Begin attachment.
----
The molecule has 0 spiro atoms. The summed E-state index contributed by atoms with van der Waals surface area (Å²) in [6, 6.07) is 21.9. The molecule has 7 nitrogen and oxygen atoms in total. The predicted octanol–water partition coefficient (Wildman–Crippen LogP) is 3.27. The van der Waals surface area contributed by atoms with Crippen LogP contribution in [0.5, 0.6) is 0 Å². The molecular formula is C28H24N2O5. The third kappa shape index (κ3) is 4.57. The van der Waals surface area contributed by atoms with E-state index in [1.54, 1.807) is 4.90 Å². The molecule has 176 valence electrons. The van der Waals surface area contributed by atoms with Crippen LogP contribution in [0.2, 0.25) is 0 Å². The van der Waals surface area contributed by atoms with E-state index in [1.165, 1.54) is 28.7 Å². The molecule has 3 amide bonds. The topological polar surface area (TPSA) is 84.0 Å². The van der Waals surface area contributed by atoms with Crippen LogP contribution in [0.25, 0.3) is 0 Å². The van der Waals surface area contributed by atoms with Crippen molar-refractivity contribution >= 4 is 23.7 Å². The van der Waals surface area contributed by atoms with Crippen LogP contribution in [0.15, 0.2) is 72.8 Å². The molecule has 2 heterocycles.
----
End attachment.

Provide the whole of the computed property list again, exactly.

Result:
The molecule has 0 spiro atoms. The summed E-state index contributed by atoms with van der Waals surface area (Å²) in [6, 6.07) is 21.9. The molecule has 7 nitrogen and oxygen atoms in total. The predicted octanol–water partition coefficient (Wildman–Crippen LogP) is 3.27. The van der Waals surface area contributed by atoms with Crippen LogP contribution in [0.5, 0.6) is 0 Å². The molecular formula is C28H24N2O5. The third kappa shape index (κ3) is 4.57. The van der Waals surface area contributed by atoms with E-state index in [1.54, 1.807) is 4.90 Å². The molecule has 176 valence electrons. The van der Waals surface area contributed by atoms with Crippen LogP contribution in [0.2, 0.25) is 0 Å². The van der Waals surface area contributed by atoms with E-state index in [1.165, 1.54) is 28.7 Å². The molecule has 3 amide bonds. The topological polar surface area (TPSA) is 84.0 Å². The van der Waals surface area contributed by atoms with Crippen LogP contribution in [0.25, 0.3) is 0 Å². The van der Waals surface area contributed by atoms with Crippen molar-refractivity contribution >= 4 is 23.7 Å². The van der Waals surface area contributed by atoms with Crippen LogP contribution in [0.15, 0.2) is 72.8 Å². The molecule has 2 heterocycles.